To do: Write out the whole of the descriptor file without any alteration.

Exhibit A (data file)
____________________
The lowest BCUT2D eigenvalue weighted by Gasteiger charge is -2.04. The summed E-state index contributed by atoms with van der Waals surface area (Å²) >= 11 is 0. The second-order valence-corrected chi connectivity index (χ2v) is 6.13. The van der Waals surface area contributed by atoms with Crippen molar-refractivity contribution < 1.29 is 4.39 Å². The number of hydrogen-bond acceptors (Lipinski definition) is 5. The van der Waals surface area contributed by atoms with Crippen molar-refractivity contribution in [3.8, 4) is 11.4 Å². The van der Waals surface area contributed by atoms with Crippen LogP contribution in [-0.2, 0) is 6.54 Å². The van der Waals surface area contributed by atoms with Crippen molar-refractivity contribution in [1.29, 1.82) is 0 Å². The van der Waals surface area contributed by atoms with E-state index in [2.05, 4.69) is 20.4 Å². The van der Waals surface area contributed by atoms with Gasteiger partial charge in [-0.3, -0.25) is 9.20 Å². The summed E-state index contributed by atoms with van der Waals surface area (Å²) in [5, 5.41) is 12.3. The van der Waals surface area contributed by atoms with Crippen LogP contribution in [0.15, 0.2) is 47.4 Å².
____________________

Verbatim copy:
The lowest BCUT2D eigenvalue weighted by Gasteiger charge is -2.04. The summed E-state index contributed by atoms with van der Waals surface area (Å²) >= 11 is 0. The second-order valence-corrected chi connectivity index (χ2v) is 6.13. The van der Waals surface area contributed by atoms with Crippen molar-refractivity contribution < 1.29 is 4.39 Å². The number of hydrogen-bond acceptors (Lipinski definition) is 5. The van der Waals surface area contributed by atoms with Crippen molar-refractivity contribution in [3.8, 4) is 11.4 Å². The van der Waals surface area contributed by atoms with Crippen LogP contribution in [-0.2, 0) is 6.54 Å². The van der Waals surface area contributed by atoms with Crippen molar-refractivity contribution in [1.29, 1.82) is 0 Å². The van der Waals surface area contributed by atoms with E-state index in [2.05, 4.69) is 20.4 Å². The van der Waals surface area contributed by atoms with Gasteiger partial charge in [-0.3, -0.25) is 9.20 Å². The summed E-state index contributed by atoms with van der Waals surface area (Å²) in [5, 5.41) is 12.3. The van der Waals surface area contributed by atoms with Crippen LogP contribution in [0.15, 0.2) is 47.4 Å².